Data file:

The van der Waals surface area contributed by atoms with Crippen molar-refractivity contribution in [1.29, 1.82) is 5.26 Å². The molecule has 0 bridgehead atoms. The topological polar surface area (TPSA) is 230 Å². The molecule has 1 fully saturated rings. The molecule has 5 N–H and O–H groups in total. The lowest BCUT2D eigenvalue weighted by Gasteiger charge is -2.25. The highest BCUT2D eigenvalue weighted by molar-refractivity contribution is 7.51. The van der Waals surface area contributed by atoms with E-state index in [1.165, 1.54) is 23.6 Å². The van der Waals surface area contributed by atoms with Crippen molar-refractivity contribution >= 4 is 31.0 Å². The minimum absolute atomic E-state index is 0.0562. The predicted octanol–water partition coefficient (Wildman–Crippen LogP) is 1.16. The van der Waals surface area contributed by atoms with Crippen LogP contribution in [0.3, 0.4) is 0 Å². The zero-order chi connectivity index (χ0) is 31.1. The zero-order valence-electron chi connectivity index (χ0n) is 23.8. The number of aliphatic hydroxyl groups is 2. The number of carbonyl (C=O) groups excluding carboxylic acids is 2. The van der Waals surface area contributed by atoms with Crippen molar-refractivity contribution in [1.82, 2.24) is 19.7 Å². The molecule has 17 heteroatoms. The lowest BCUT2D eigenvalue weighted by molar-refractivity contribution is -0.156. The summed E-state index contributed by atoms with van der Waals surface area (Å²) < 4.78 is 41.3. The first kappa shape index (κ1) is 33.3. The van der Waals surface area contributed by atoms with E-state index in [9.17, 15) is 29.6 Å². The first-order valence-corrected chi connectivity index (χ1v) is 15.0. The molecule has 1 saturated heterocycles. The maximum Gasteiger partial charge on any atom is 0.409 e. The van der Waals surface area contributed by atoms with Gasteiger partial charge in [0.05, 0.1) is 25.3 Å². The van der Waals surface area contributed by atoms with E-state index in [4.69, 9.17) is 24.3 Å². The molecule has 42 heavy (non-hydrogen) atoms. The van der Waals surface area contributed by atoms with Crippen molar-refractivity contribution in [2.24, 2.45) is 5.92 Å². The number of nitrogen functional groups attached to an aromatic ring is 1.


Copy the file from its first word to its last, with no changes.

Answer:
The van der Waals surface area contributed by atoms with Crippen molar-refractivity contribution in [1.29, 1.82) is 5.26 Å². The molecule has 0 bridgehead atoms. The topological polar surface area (TPSA) is 230 Å². The molecule has 1 fully saturated rings. The molecule has 5 N–H and O–H groups in total. The lowest BCUT2D eigenvalue weighted by Gasteiger charge is -2.25. The highest BCUT2D eigenvalue weighted by molar-refractivity contribution is 7.51. The van der Waals surface area contributed by atoms with E-state index in [1.165, 1.54) is 23.6 Å². The van der Waals surface area contributed by atoms with Crippen molar-refractivity contribution >= 4 is 31.0 Å². The minimum absolute atomic E-state index is 0.0562. The predicted octanol–water partition coefficient (Wildman–Crippen LogP) is 1.16. The van der Waals surface area contributed by atoms with Crippen LogP contribution in [0.3, 0.4) is 0 Å². The zero-order chi connectivity index (χ0) is 31.1. The zero-order valence-electron chi connectivity index (χ0n) is 23.8. The number of aliphatic hydroxyl groups is 2. The number of carbonyl (C=O) groups excluding carboxylic acids is 2. The van der Waals surface area contributed by atoms with Crippen molar-refractivity contribution in [1.82, 2.24) is 19.7 Å². The molecule has 17 heteroatoms. The lowest BCUT2D eigenvalue weighted by molar-refractivity contribution is -0.156. The summed E-state index contributed by atoms with van der Waals surface area (Å²) < 4.78 is 41.3. The first kappa shape index (κ1) is 33.3. The van der Waals surface area contributed by atoms with E-state index in [9.17, 15) is 29.6 Å². The first-order valence-corrected chi connectivity index (χ1v) is 15.0. The molecule has 1 saturated heterocycles. The maximum Gasteiger partial charge on any atom is 0.409 e. The van der Waals surface area contributed by atoms with Gasteiger partial charge in [0.05, 0.1) is 25.3 Å². The van der Waals surface area contributed by atoms with E-state index in [4.69, 9.17) is 24.3 Å². The molecule has 42 heavy (non-hydrogen) atoms. The van der Waals surface area contributed by atoms with Crippen molar-refractivity contribution in [2.24, 2.45) is 5.92 Å². The number of nitrogen functional groups attached to an aromatic ring is 1.